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RedHat Linux Unleashed

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Tux the Pengin

OK, here's a freebie: A simulation of the old text-based Star Trek game we used to play on HP 2100's using a Teletype ASR-33 as a console: StarTrek Game

Add A CDR To Your Linux Box

References:

Contents:

  1. Prerequisites
  2. Installation
  3. Enable the SCSI Emulator
  4. Install the SCSI Kernel Module
  5. CD Writing Software

Prerequisites

Your kernel must have SCSI emulation support, either built-in or as a module. I was using a PII/266 system, RedHat Linux 6.2, with kernel 2.2.14-5.0 and the ide-scsi module at the time of this writing.

Installation

I bought a CenDyne unit. There was no model number on the box. Inside, the sticker said it was a LITE-ON LTR-12101B.

I installed it in the same bus as the existing CD, re-jumpering the existing CD to slave and making the new CD-R/RW the bus master.When I re-booted the first time, I watched the boot messages for a sign that it was found; of course the messages scrolled by so fast, I missed it. I did a

tail -100 /var/log/dmesg

and saw that it was "hdc", and that my old drive had been re-detected as "hdd".

I rebooted a second time and when the lilo "boot:" prompt appeared, I immediately entered linux hdc=ide-scsi, and logged in as root to make the following preparations.

Enable the SCSI-emulator

I edited /etc/lilo.conf to add "append= 'hdc=ide-scsi'" at the end of the file:
{my lilo.conf:}

boot=/dev/hda
map=/boot/map
install=/boot/boot.b
prompt
timeout=50
linear
default=linux
	
image=/boot/vmlinuz-2.2.14-5.0
    label=linux
    read-only
    root=/dev/hda5
		
append='hdc=ide-scsi'

Save the file and run lilo from the commandline to make the change permanent.

Enable the "ide-scsi" kernel module

I loaded the ide-scsi kernel module and then tested the "cdrecord" command's ability to see the drive:

insmod ide-scsi
cd record -scanbus

which resulted in:

Cdrecord 1.9 (i686-pc-linux-gnu) Copyright (C) 1995-2000 Jorg Schilling
Linux sg driver version: 2.1.36
Using libscg version 'schily-0.1'
scsibus0:
	0,0,0	  0) 'IOMEGA  ' 'ZIP 100         ' '24.D?ā?ĄĘ Removable Disk
	0,1,0	  1) 'LITE-ON ' 'LTR-12101B      ' 'LS38?ā?ĄĘ Removable CD-ROM
	0,2,0	  2) *
	0,3,0	  3) *
	0,4,0	  4) *
	0,5,0	  5) *
	0,6,0	  6) *
	0,7,0	  7) *

I added the following lines to the bottom of "/etc/rc.d/rc.local" to invoke the module at boot time:

# enable cd-r/rw drive to use in scsi-emulation mode
insmod ide-scsi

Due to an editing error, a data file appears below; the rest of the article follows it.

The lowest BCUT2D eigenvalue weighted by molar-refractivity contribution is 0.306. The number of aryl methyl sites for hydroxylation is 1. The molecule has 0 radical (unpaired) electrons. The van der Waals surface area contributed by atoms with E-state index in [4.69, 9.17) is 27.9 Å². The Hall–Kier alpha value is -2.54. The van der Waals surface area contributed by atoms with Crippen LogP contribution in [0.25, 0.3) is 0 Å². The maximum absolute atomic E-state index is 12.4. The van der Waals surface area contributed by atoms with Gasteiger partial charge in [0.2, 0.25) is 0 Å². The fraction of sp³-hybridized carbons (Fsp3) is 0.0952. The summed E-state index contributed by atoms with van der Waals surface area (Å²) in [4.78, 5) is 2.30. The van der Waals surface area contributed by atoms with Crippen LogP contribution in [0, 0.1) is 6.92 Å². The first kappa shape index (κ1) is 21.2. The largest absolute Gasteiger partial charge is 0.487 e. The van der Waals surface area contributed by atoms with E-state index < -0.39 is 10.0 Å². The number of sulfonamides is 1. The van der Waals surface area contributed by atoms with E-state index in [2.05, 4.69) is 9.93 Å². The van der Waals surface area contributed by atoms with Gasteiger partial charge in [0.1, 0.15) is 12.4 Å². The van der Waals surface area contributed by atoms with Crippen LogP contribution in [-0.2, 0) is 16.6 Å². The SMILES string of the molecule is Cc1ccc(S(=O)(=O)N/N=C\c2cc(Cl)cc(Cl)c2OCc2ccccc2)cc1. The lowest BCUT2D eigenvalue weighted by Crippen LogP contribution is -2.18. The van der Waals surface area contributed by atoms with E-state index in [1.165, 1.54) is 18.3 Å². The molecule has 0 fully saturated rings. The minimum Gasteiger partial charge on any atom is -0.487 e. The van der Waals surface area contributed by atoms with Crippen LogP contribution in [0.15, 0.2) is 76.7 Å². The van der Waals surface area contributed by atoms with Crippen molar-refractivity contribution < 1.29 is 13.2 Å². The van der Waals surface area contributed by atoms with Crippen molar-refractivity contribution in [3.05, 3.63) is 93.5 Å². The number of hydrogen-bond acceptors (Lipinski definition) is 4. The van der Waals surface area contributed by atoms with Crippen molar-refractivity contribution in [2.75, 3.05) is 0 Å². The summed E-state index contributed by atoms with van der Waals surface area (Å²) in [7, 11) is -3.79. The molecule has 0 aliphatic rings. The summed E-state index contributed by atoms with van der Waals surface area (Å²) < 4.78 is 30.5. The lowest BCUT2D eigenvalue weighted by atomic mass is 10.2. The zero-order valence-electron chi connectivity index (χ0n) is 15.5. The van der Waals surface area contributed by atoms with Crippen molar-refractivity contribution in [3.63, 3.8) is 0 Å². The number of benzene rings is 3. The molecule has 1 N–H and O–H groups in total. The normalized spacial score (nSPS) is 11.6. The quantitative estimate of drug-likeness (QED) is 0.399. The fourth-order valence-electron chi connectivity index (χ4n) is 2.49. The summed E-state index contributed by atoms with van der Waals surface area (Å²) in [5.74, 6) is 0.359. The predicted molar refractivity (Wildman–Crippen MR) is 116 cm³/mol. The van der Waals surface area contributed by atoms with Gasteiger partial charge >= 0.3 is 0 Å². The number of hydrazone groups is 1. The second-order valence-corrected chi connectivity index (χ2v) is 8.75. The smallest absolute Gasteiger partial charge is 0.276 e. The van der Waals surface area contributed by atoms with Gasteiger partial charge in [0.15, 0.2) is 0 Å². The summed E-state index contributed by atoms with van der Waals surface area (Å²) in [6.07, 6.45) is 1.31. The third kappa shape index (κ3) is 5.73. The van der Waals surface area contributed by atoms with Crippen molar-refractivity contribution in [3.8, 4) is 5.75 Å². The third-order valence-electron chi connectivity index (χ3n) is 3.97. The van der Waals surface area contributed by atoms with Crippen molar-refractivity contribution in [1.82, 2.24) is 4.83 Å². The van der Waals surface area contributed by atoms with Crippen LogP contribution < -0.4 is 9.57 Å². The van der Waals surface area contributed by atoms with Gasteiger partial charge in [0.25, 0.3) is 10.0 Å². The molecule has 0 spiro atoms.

(confirm rc.local is executed at run level 5 by doing ls -l /etc/rc.d/rc5.d and seeing if there is a link to rc.local)

Now I created a new mount-point for the CD-R/RW drive, and adjusted the device links to reflect the changes in bus locations:

# mkdir /mnt/cdr
# rm -f /dev/cdrom
# ln -s /dev/hdd /dev/cdrom      <-- moves old CD drive
# ln -s /dev/hdc /dev/cdrom2     <-- links new CD-R drive

Now I added a new entry to my "/etc/fstab" file:

/dev/cdrom2  /mnt/cdr  auto noauto,owner,rw 0 0

... which permits mounting CDs normally for various purposes.

CD Writing Software:

Initially I chose to use X-CD-Roast which I downloaded from xcdroast.org along with their recommended version of cdrecord. For RedHat 6.2, there were four RPMs to be installed in this sequence:

cdrecord-cdda2wav-1.9-1.i386.rpm (128kb) 
cdrecord-mkisofs-1.9-1.i386.rpm (198kb)
cdrecord-1.9-1.i386.rpm (294kb)
xcdroast-0.98alpha8-1.i386.rpm (564kb) 

Using X-CD-Roast: Run the application and click the setup tab. Here are my settings:

Devices:
	just check that your CD-R appears in the list
CD Settings
	- change nothing -
HD Settings
	I added /tmp just for grins
Miscellaneous:
	- change nothing -
Options:
	- change nothing -
Users:
	added "rik", and checked "all in list"
	checked "none" under HOSTS

...and saved configuration.

Now I clicked the "Create CD" button and clicked "Master Tracks". I selected a large directory in the right window and clicked "Add" to move the selection into the left list. I selected the tabs above and pretty much used all the defaults for testing the first time. Finally, in the last tab on the right I clicked "Master and write on-the-fly" to write the CD. It worked.

Later, I poked around and acquired gtoaster from Gnometoaster.rulez.org - I like it a lot better for several reasons, not least of which it will do multisession archives.

Credits: Thanks to my gurus, Loran, who had done it all before and is SO patient with me, and Robin, who is not quite so patient but really wanted to see the $129 expense justified so she didn't have to return it!.

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